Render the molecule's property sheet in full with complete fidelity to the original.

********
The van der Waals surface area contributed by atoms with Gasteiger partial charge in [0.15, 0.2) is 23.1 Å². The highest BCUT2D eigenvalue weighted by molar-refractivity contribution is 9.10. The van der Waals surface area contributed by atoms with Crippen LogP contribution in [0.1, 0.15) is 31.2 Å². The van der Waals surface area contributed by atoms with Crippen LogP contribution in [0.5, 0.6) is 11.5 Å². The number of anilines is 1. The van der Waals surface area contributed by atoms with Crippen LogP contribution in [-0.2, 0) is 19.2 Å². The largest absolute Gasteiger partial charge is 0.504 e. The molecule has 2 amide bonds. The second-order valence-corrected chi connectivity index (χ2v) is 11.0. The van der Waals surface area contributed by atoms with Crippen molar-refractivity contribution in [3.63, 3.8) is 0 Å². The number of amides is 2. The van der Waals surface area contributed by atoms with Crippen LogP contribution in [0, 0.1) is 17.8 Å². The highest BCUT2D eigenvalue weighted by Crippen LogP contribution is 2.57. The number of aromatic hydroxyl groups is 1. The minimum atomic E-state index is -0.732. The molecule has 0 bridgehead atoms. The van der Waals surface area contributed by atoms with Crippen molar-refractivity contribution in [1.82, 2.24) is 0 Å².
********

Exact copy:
The van der Waals surface area contributed by atoms with Gasteiger partial charge in [0.15, 0.2) is 23.1 Å². The highest BCUT2D eigenvalue weighted by molar-refractivity contribution is 9.10. The van der Waals surface area contributed by atoms with Crippen LogP contribution in [0.1, 0.15) is 31.2 Å². The van der Waals surface area contributed by atoms with Crippen LogP contribution in [0.5, 0.6) is 11.5 Å². The number of anilines is 1. The van der Waals surface area contributed by atoms with Crippen LogP contribution in [-0.2, 0) is 19.2 Å². The largest absolute Gasteiger partial charge is 0.504 e. The molecule has 2 amide bonds. The second-order valence-corrected chi connectivity index (χ2v) is 11.0. The van der Waals surface area contributed by atoms with Crippen molar-refractivity contribution in [3.63, 3.8) is 0 Å². The number of amides is 2. The van der Waals surface area contributed by atoms with Crippen LogP contribution in [0, 0.1) is 17.8 Å². The highest BCUT2D eigenvalue weighted by Crippen LogP contribution is 2.57. The number of aromatic hydroxyl groups is 1. The minimum atomic E-state index is -0.732. The molecule has 0 bridgehead atoms. The van der Waals surface area contributed by atoms with Crippen molar-refractivity contribution in [1.82, 2.24) is 0 Å².